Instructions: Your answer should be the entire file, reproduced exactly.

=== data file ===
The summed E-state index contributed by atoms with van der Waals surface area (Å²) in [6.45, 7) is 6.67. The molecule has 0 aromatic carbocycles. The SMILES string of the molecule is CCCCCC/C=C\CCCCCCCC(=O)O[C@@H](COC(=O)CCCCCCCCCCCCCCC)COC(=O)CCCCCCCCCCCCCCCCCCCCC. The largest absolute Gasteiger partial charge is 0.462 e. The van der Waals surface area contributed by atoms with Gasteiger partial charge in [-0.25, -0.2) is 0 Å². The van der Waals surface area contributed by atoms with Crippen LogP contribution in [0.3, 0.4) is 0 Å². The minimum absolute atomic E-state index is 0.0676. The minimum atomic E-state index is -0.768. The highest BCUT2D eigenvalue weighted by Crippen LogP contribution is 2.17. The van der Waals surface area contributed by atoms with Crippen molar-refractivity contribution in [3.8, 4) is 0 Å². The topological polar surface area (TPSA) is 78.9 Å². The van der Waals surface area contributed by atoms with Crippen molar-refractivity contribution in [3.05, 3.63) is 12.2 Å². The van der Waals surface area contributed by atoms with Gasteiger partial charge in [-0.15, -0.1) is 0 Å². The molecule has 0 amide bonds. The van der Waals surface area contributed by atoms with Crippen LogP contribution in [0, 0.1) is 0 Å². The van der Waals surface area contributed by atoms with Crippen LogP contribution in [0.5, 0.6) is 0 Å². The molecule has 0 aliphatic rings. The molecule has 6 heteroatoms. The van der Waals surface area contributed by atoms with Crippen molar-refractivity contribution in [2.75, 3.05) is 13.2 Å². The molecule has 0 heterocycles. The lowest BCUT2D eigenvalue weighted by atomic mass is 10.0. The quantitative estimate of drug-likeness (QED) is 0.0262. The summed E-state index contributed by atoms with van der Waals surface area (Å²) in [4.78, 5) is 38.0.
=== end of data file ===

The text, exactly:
The summed E-state index contributed by atoms with van der Waals surface area (Å²) in [6.45, 7) is 6.67. The molecule has 0 aromatic carbocycles. The SMILES string of the molecule is CCCCCC/C=C\CCCCCCCC(=O)O[C@@H](COC(=O)CCCCCCCCCCCCCCC)COC(=O)CCCCCCCCCCCCCCCCCCCCC. The largest absolute Gasteiger partial charge is 0.462 e. The van der Waals surface area contributed by atoms with Gasteiger partial charge in [-0.25, -0.2) is 0 Å². The van der Waals surface area contributed by atoms with Crippen LogP contribution in [0.3, 0.4) is 0 Å². The minimum absolute atomic E-state index is 0.0676. The minimum atomic E-state index is -0.768. The highest BCUT2D eigenvalue weighted by Crippen LogP contribution is 2.17. The van der Waals surface area contributed by atoms with Crippen molar-refractivity contribution in [3.8, 4) is 0 Å². The topological polar surface area (TPSA) is 78.9 Å². The van der Waals surface area contributed by atoms with Crippen molar-refractivity contribution in [3.05, 3.63) is 12.2 Å². The van der Waals surface area contributed by atoms with Gasteiger partial charge in [-0.15, -0.1) is 0 Å². The molecule has 0 amide bonds. The van der Waals surface area contributed by atoms with Crippen LogP contribution in [0, 0.1) is 0 Å². The van der Waals surface area contributed by atoms with Crippen LogP contribution in [0.5, 0.6) is 0 Å². The molecule has 0 aliphatic rings. The molecule has 6 heteroatoms. The van der Waals surface area contributed by atoms with Crippen molar-refractivity contribution in [2.75, 3.05) is 13.2 Å². The molecule has 0 heterocycles. The lowest BCUT2D eigenvalue weighted by atomic mass is 10.0. The quantitative estimate of drug-likeness (QED) is 0.0262. The summed E-state index contributed by atoms with van der Waals surface area (Å²) in [4.78, 5) is 38.0.